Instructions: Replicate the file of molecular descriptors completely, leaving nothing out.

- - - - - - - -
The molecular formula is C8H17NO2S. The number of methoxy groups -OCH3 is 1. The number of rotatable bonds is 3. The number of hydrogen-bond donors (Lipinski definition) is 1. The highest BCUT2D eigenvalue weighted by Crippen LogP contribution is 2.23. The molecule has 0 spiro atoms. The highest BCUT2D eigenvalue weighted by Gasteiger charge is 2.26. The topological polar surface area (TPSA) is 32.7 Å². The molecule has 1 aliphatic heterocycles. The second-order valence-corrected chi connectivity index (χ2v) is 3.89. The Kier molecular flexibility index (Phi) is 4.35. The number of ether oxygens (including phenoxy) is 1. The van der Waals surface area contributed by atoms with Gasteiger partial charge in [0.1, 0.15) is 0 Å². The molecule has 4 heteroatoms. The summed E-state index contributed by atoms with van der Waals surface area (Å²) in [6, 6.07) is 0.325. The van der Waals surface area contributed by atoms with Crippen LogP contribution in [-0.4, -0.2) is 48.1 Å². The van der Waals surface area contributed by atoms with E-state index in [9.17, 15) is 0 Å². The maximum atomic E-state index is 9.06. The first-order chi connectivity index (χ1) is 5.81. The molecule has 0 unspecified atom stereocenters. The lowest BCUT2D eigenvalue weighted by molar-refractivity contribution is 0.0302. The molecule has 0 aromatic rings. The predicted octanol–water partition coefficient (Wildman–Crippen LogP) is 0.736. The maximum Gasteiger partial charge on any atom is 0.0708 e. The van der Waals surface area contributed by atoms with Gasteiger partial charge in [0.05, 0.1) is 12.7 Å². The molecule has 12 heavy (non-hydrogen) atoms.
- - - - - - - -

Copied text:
The molecular formula is C8H17NO2S. The number of methoxy groups -OCH3 is 1. The number of rotatable bonds is 3. The number of hydrogen-bond donors (Lipinski definition) is 1. The highest BCUT2D eigenvalue weighted by Crippen LogP contribution is 2.23. The molecule has 0 spiro atoms. The highest BCUT2D eigenvalue weighted by Gasteiger charge is 2.26. The topological polar surface area (TPSA) is 32.7 Å². The molecule has 1 aliphatic heterocycles. The second-order valence-corrected chi connectivity index (χ2v) is 3.89. The Kier molecular flexibility index (Phi) is 4.35. The number of ether oxygens (including phenoxy) is 1. The van der Waals surface area contributed by atoms with Gasteiger partial charge in [0.1, 0.15) is 0 Å². The molecule has 4 heteroatoms. The summed E-state index contributed by atoms with van der Waals surface area (Å²) in [6, 6.07) is 0.325. The van der Waals surface area contributed by atoms with Crippen LogP contribution in [-0.4, -0.2) is 48.1 Å². The van der Waals surface area contributed by atoms with E-state index in [9.17, 15) is 0 Å². The maximum atomic E-state index is 9.06. The first-order chi connectivity index (χ1) is 5.81. The molecule has 0 unspecified atom stereocenters. The lowest BCUT2D eigenvalue weighted by molar-refractivity contribution is 0.0302. The molecule has 0 aromatic rings. The predicted octanol–water partition coefficient (Wildman–Crippen LogP) is 0.736. The maximum Gasteiger partial charge on any atom is 0.0708 e. The van der Waals surface area contributed by atoms with Gasteiger partial charge in [0.05, 0.1) is 12.7 Å². The molecule has 12 heavy (non-hydrogen) atoms.